Coast to Coast, Day 8

When – 11 May 2013
Where – Keld to Reeth (the high route)
Distance – 12.5 miles
Walking with – Annette
Home for the night – The Black Bull
Weather – Mainly light rain. Highs a balmy 5c.

Despite only have 12.5 miles to walk today, we set off on our walk at an early doors time of 8.40am – which meant we were done and dusted by 1.20pm: a tad too early, even with the three pubs of Reeth to keep us company.

The reason we started out so early is because the other couple in our B&B last night were walking the Pennine Way, and had a long day ahead. Bearing in mind the guy was an over-bearing, opinionated type ( yeah yeah – too like me) I found it pretty funny when he realised at our drop off point that he’d forgotten their map. Back to the farm to pick it up went our host…

Anyway, the walk… It was pretty company-less today. Annette and I walked into the four-person group we call the ‘flag party’ (they carry flags and are doing a sponsored walk on behalf of the Stroke Association) earlier on today, last encountered on the moorland out of Shap. Did an impromptu country dancing session with Steve (really), the maddest member of their group, by East Grain, but that was about it for human action today until we (separately) bumped into the ‘Gang of 15’ (spilt into a gang of 4 and 11) in pubs in Reeth.

Lack of social interaction aside, it was a pleasant walk through pretty Daleside (is that a word? If not, can I invent it?) and although it rained most of the time it wasn’t heavy, the wind was to our backs and – biggest victory of all – my feet stayed dry. The bliss!

The Dales, as well as being a lovely part of the planet, is also blessed with some great place names. My favourite one of the day was the Noel Edmunds-esque sounding Cringley Bottom, just after the very grand sounding Surrender Bridge. Not sure if Cringley Bottom was the name of the steep hillside we had to navigate our way down and back up or the river we crossed by way of a sweet little wooden bridge!

Anyway, before we got to either of those exotic sounding locales, the first great nameplace of the day was Crackpot Hall, the ruins of which we reached after half an hour of climbing ever higher above the very pretty River Swale. It wouldn’t actually have been anything as grand as a hall, just a house, and apparently Crackpot means ‘deep hole or chasm that is the haunt of the crows’ rather than anything more sinister. Still, it’s a fabulous name.

Shortly after we met the Flag Gang at East Grain, and then picked up the first of many easy to follow tracks – this one across Gunnerside Moor – that made this a simple day for navigating. The tracks all seem to be there as a legacy of the huge amount of lead mining that used to happen in the hillsides of the local area, and which has of course left it scarred (but in an inadvertently beautiful way) and covered in the ruins of all mine buildings. The prettiest of those spots was the Brakethwaite Ruins – a steep climb down from Gunnerside Moor before an even steeper climb back up through the moonscape like landscape of Melbecks Moor.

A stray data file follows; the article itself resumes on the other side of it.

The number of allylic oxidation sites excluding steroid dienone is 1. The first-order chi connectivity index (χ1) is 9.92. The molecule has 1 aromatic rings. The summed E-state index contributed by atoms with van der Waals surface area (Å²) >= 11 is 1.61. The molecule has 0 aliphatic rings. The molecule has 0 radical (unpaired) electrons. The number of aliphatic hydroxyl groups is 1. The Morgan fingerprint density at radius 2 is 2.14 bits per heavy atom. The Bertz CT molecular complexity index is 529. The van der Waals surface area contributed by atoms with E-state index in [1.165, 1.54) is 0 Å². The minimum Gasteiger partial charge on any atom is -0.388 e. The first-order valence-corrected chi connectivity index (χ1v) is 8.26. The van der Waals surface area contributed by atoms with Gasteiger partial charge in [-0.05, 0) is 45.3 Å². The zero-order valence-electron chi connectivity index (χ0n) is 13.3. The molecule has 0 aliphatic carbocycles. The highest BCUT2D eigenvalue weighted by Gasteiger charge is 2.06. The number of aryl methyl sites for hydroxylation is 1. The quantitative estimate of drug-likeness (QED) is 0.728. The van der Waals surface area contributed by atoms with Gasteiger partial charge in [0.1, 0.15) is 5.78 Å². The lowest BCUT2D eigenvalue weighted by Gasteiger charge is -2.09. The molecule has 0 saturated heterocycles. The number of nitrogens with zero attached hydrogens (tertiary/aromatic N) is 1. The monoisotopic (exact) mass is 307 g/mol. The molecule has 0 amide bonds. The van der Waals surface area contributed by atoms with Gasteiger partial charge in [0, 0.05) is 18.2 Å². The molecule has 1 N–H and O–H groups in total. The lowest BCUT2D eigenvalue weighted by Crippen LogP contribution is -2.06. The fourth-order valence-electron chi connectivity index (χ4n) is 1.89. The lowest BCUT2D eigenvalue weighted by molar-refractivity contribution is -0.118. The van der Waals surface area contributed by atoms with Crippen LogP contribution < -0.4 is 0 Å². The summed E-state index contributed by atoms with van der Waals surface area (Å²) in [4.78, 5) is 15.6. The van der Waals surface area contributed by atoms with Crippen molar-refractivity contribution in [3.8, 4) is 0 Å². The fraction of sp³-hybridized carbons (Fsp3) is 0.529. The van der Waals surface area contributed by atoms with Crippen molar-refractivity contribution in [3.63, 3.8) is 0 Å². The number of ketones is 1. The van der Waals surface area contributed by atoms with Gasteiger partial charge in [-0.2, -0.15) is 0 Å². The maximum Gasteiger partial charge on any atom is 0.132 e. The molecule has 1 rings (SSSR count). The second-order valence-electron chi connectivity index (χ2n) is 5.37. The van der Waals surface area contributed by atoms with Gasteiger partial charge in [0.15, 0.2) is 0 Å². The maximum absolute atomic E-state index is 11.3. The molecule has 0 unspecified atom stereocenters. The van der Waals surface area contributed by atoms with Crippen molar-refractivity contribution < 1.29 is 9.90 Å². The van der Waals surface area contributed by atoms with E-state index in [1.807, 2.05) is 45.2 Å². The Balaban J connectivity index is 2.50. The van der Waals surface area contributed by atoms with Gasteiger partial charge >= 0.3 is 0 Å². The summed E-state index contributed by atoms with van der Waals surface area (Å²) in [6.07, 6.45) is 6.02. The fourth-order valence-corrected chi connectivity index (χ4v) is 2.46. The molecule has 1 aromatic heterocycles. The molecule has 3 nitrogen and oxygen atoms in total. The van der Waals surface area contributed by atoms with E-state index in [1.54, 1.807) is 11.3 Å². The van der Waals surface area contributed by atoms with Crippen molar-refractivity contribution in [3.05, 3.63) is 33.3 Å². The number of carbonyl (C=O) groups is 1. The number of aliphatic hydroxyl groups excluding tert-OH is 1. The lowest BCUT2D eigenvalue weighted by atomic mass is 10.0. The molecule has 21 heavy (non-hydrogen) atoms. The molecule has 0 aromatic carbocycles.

Once back up on top of the moor, it was another easy track along the top. We had an early lunch sheltering from the rain shortly before the remains of an old smelting mill, and carried on with the track until the aforementioned (and splendidly named) Surrender Bridge. A little negotiation of some boggy ground and then our final track of the day took us past farmland and a number of farmhouses before heading downhill into the very pretty village of Reeth. Where I probably had too many pints of nice Yorkshire award winning ale, and a very nice pizza, while half-watching Wigan win the FA cup in the excellent Buck Hotel.

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About silkakt

I'm a map addict. I nip out in my lunch break to go to the National Map Centre, just around the corner from where I work, to feed my habit. My fix normally costs £7.99 and comes in the form of an OS map, although I'm a big fan of Sustrans cycle maps, the Trailblazer walking guides and maps of the world too. And once I've got my new map, I start plotting - routes, adventures and an escape away from the office that I spend too much time in. Maps, quite simply, make the world a better and more exciting place.
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